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Summer Wars


Genre: Drama
Company: Madhouse
Format: 1 movie
Dates: 07/29/2009

Koiso Kenji is asked by his pretty, popular (and older) crush Natsuki to help her travel out to her great-grandmother’s 90th birthday. He arrives to learn that she not only has an incredibly large extended family with quite a prominent history, but that she’s passing him off as her boyfriend and fiancé. Add in that the global communications and networking program, OZ, has been hacked by a vicious AI and it might be his fault, and Kenji is in for an experience he’ll never forget.

summary by Illjwamh


Reviewed: 08/06/2012 by
Grade: 88% av-Illjwamh

Highs: Great animation; creative designs; powerful themes put to use

Lows: Characterization of leads glossed over

From Hosoda Mamoru, director of The Girl Who Leapt Through Time, comes another beautiful slice of life drama with deep-seeded themes about the various aspects of the human condition. A much wider cast of characters is presented to us this time in the form of Natsuki’s extended family. Under their venerated old matriarch (who is one of the coolest old ladies ever), they are spread out across Japan in all sorts of professions and locations, but remain a very tight-knit family group. We get to meet several of them early on in a sequence that actually reminded me of Disney’s Meet the Robinsons, though less comedic. Many of them are constants throughout the film, and their various skills and connections become very important as the plot elevates.

The two leads, while both very likeable, take a while for us to become comfortable with. We are not really given an introduction to either of them at any point, and any exposition concerning them or their circumstances is minimal and brief. I’d say this is the one major drawback to the film, which is a shame because it’s something Hosoda’s previous work had in spades. We do get to know both of them over time, and even root for them, but it would have been much nicer had we been able to do that from the start.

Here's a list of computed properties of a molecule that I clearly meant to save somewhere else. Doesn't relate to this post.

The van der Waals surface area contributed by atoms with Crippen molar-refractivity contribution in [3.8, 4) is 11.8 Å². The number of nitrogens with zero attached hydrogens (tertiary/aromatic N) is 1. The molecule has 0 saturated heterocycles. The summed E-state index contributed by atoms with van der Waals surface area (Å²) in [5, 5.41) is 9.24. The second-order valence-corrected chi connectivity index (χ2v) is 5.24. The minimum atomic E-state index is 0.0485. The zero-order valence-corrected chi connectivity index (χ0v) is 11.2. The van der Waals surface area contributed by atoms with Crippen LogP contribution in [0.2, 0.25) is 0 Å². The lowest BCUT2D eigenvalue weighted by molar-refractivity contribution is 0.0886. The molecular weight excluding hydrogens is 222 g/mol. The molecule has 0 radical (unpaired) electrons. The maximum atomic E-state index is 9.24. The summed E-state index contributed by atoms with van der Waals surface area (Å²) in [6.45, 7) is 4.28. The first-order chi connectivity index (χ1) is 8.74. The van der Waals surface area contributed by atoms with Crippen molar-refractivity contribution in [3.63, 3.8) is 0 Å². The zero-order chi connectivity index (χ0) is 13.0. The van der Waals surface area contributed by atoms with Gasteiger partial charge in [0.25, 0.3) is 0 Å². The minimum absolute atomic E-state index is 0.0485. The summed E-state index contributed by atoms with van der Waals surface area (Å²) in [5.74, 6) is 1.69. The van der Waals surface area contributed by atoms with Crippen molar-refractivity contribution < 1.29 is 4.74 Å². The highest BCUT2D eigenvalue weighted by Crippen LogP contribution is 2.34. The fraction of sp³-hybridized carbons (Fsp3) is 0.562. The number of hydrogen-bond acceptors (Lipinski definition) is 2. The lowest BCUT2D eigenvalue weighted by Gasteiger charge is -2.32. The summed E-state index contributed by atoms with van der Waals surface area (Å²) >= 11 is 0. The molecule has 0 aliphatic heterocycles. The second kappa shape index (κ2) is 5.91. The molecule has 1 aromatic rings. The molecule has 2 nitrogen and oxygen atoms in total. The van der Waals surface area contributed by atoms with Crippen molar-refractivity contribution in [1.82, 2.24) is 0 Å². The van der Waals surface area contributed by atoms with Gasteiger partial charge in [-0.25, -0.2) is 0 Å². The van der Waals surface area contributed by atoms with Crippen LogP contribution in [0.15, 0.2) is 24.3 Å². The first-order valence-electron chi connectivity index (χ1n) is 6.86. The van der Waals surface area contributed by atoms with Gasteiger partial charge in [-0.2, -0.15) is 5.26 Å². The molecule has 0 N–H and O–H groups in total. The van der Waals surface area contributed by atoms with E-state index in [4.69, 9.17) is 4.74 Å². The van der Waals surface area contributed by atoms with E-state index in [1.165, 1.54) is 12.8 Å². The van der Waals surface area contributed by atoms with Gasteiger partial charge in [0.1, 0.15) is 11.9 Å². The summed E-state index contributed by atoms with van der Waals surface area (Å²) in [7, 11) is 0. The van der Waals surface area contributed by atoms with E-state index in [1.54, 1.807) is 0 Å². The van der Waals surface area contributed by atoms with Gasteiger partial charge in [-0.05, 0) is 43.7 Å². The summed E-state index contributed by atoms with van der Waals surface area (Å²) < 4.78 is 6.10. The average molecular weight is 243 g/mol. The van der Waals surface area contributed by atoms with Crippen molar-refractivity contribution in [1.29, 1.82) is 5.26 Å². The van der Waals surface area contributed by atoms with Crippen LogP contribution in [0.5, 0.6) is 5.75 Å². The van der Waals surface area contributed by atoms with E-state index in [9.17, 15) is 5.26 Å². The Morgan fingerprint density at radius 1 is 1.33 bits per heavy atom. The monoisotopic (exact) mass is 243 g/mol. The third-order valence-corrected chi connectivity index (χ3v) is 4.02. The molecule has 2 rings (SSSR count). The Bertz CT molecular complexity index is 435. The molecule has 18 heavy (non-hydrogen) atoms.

There are many strong themes present in this work, and while each is presented to us in a way that leaves no doubt as to the intended message, none of them feel too heavy or forced. A very idealized view of family and kinship is displayed, but in a way that makes you smile as opposed to rolling your eyes. Among other things, we explore the nature of communication both past and present, the value of interpersonal relationships as opposed to online ones, and the importance of family unity in the face of adversity. This is a movie that sets out to evoke powerful emotions in its viewers, and for the most part succeeds quite brilliantly.

Most of the other aspects of the film serve to show that Hosoda was not the only member of The Girl Who Leapt Through Time’s production team to carry over. The animation is done in the same style, and even the virtual world of OZ looks a lot like time-travel limbo. The voice acting was a thing of excellence, though weirdly there was another instance of unrealistic crying from the female lead; however it wasn’t nearly as bad as the last time and didn’t pull me out of the moment. Still noteworthy though, and perhaps a failing of the director rather than the actress, now that a pattern has emerged.

Is this worth a watch? Most definitely, for film enthusiasts of all kinds, whether you prefer anime or not. Of Hosoda’s two most recent films, I would definitely call this the stronger one were it not for the lack of introduction to our two protagonists. Everything else works better here: side characters, background events, the overall plot and its continuity, but great as all that really was, it’s just so much harder to get into it if I can’t get absorbed by the leads.


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